As they begin interviewing abuse survivors the names of 13 Boston area priests emerge as alleged abusers, a number which members of the team find unbelievably high until they interview Richard Sipe (Richard Jenkins), a former priest turned psychotherapist who has focused specifically on mental health issues of Catholic priests and extensively studied patterns of abuse by priests, who tells them that in his estimation the number is far too low and that the real number is likely as high as 90. Shock begins to turn to anger for the reporters, all of whom were raised Catholic though most have become lapsed as adults, who feel betrayed by an institution which has been a major part of their lives and a dominant part of their city's culture, and they slowly come to realize that this isn't merely a problem with the Church but a problem with the community as a whole. While the Church bears the majority of the blame, particularly for the way that it has historically failed to respond to allegations of abuse other than to move a predatory priest to a different parish so that he can start a new cycle of abuse, it's a wider reaching problem in which even people who are not connected to the Church in an official, professional capacity have acted in ways that value the institution's reputation over the lives of the people giving it their trust. It's not just bad priests, or an institution which is corrupting itself in its efforts to maintain its power (and hold on to its money); it's also police and prosecutors who facilitate the Church in dealing with abuse "in house," it's a judicial system filled with people who want to help keep abuses in the Church under wraps, and it's the press, including the Boston Globe itself, which could have broken the sexual abuse scandal some ten years earlier but instead buried allegations of multiple abusive priests in one short article that even those involved in writing it don't remember.
It's the fact that Spotlight is willing to acknowledge the culpability of its own protagonists that helps make it so strong. This is not a simple "us vs. them," little guys taking down the big guys, type of story, though there's an exchange in the trailers between Keaton's Robinson and Eric MacLeish, an attorney played by Billy Crudup, which suggests that it's some kind of righteous tale (the exchange is in the film, of course, but MacLeish's response results in Robinson being deflated in a way that goes contrary to traditional Hollywood narrative tropes). Rather than presenting the problem as something easily contained or compartmentalized, something separate from society itself, Spotlight presents the problem as one of culture in which everyone has some responsibility to, at the very least, open their eyes and see what's there, and it doesn't present the reporters as "heroic," just diligent and determined to do their job right, and on the whole it favors moments of quiet devastation over the grandiose. There are moments in Spotlight that are so emotionally piercing - such as a short, simple scene in which Sasha watches her devoutly Catholic grandmother read the finished story and clearly be devastated by it - they might take your breath away, and it's the straightforward, unadorned simplicity with which McCarthy unfolds the story and shows the characters going about their work that makes the film so affecting.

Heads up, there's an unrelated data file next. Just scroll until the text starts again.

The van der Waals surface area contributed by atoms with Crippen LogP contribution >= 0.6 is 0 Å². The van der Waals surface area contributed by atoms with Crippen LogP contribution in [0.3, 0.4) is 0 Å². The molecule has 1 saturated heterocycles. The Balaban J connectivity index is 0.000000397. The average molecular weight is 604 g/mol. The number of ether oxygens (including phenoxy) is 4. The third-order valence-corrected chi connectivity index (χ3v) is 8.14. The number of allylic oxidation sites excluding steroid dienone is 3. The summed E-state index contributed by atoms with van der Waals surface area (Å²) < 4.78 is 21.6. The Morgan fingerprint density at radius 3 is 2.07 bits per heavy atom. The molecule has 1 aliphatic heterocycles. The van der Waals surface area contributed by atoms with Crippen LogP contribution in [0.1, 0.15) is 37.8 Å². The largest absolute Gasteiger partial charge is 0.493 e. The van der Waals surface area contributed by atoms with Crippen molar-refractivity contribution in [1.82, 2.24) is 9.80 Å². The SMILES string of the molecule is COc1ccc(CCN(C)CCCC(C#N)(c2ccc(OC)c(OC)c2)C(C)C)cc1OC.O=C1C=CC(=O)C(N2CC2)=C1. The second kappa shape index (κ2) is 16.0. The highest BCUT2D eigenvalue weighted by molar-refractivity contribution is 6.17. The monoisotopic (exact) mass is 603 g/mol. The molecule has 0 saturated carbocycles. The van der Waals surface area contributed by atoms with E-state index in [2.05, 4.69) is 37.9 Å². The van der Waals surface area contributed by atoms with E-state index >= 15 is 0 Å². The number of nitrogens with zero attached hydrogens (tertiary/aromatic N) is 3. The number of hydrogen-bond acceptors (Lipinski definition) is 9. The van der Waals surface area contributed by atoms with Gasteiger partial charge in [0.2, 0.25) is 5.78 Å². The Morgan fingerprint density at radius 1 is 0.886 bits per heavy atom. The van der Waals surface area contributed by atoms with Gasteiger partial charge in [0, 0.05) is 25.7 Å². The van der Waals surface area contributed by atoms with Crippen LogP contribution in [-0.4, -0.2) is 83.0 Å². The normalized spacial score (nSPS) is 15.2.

Spotlight, written by McCarthy and Josh Singer, is a meticulously constructed and gracefully executed film with a tremendous cast. Keaton, Ruffalo, McAdams, James, and Schrieber are uniformly excellent (even if Ruffalo's performance is just a little bit tic-y, though that may very well be true of how Rezendes is in real life), as are John Slattery as Ben Bradlee, Jr., the Assistant Managing Editor of the Boston Globe who helps usher the story into print, and Stanley Tucci as Mitchell Garabedian, an attorney who is at first written off as publicity hungry but revealed to be chasing publicity not for his own sake, but to force the light to shine on the abuse that's been going on and get it all out in the open, unable to be ignored. Spotlight is an ensemble in every way, which may mean that its individual actors may not end up singled out for praise (with the possible exception of McAdams, as the lone woman in a major role), but all of them are deserving of praise for the subtlety and humanity of their work here, which helps make Spotlight such an impactful film and one of the best of this year.